Madlener House
4 West Burton Place
Chicago, Illinois 60610
Telephone: 312.787.4071


Artist talk by Katherine Simóne Reynolds
May 11, 2023 (6pm)

Reservations required

Artist Katherine Simóne Reynolds delivers a performative lecture in conjunction with her Graham Foundation Fellowship exhibition, A different kind of tender and the practice of overhealing. In the exhibition, Reynolds continues her exploration of overhealing from trauma in a new body of work that includes photographs, a two-channel film, sculptures, and other works. Centered on two towns: Cairo, Illinois, at the confluence of the Mississippi and Ohio rivers, and Brooklyn, Illinois—also known as Lovejoy, founded by Priscilla “Mother” Baltimore in 1829 after buying her own freedom, it became the first town incorporated by African Americans in the United States in 1873—the exhibition addresses relationships between perceptions of abandonment and fertility, Black female imagination, and different manifestations of healing as Reynolds looks at the Rust Belt as a kind of keloidal landscape. A different kind of tender and the practice of overhealing is on view at the Foundation through June 10, 2023.

Katherine Simóne Reynolds practice investigates emotional dialects and psychogeographies of Blackness, and the importance of “anti-excellence.” Her work physicalizes emotions and experiences by constructing pieces that include portrait photography, video works, choreography, sculpture, and installation. Taking cues from the midwestern post-industrial melancholic landscape having grown up in the metro east area of Saint Louis, she formed an obsessive curiosity around the practices of healing as well as around a societal notion of progress spurning from a time of industrial success. Utilizing Black embodiment and affect alongside her own personal narrative as a place of departure has made her question her own navigation of ownership, inclusion, and authenticity within a contemporary gaze. She draws inspiration from Black glamour and beauty while interrogating the notion of “authentic care.” Her practice generally deals in Blackness from her own perspective, and she continuously searches for what it means to produce “Black Work.”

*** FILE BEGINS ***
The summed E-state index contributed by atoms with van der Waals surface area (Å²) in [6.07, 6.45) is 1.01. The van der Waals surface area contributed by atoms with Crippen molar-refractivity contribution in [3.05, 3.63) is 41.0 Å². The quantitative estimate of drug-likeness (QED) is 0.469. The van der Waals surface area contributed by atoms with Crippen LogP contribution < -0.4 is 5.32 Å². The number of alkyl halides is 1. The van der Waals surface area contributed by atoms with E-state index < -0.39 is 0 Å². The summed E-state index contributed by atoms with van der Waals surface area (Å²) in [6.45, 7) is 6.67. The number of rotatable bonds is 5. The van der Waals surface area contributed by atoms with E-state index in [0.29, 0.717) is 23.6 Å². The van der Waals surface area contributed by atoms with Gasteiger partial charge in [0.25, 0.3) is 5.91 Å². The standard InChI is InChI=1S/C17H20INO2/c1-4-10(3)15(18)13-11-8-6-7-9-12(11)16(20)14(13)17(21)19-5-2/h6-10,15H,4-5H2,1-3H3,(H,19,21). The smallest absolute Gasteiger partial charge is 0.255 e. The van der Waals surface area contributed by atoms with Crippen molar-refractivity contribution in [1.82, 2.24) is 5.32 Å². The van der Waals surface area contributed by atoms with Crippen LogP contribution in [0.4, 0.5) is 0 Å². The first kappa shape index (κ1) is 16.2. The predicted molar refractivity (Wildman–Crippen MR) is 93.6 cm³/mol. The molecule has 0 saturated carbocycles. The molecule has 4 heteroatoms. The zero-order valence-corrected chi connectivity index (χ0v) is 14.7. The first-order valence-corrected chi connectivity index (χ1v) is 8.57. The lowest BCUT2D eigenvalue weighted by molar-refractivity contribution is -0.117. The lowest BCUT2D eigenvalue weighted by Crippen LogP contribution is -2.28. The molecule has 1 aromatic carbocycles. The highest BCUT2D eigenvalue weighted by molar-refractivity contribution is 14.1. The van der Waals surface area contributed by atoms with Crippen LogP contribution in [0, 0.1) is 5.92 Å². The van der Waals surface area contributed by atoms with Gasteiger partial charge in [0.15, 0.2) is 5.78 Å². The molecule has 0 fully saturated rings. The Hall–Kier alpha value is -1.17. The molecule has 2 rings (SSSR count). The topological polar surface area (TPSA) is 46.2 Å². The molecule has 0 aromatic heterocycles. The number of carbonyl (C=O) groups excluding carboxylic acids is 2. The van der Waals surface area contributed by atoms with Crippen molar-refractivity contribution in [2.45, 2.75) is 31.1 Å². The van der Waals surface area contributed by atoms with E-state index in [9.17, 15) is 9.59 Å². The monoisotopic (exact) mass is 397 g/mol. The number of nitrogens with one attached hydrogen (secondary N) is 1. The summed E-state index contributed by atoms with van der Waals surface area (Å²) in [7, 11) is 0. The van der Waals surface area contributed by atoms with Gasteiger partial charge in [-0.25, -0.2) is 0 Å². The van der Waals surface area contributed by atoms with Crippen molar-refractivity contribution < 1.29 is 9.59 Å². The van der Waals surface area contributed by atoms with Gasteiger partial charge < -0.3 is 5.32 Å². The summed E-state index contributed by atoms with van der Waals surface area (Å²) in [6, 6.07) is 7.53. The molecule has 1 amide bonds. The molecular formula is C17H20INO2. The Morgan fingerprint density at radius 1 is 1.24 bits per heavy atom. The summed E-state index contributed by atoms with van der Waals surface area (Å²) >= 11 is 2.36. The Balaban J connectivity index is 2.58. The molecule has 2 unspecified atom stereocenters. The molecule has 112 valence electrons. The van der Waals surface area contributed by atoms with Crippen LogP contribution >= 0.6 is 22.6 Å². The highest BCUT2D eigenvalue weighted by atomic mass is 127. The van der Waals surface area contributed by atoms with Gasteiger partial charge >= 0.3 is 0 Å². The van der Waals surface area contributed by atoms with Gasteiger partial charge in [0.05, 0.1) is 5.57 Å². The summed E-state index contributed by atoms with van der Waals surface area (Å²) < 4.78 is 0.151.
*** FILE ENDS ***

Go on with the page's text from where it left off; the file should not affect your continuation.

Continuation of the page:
Reynolds has exhibited and performed at Pulitzer Arts Foundation, St. Louis; The Museum of Modern Art, New York; and SculptureCenter, Long Island City, NY, among other spaces. Alongside her visual art practice, she has embarked on curatorial projects at SculptureCenter; Stanley Museum of Art, Iowa City; and Clyfford Still Museum, Denver. She is the 2022–23 Graham Foundation Fellow.

For more information on the exhibition, A different kind of tender and the practice of overhealing, click here.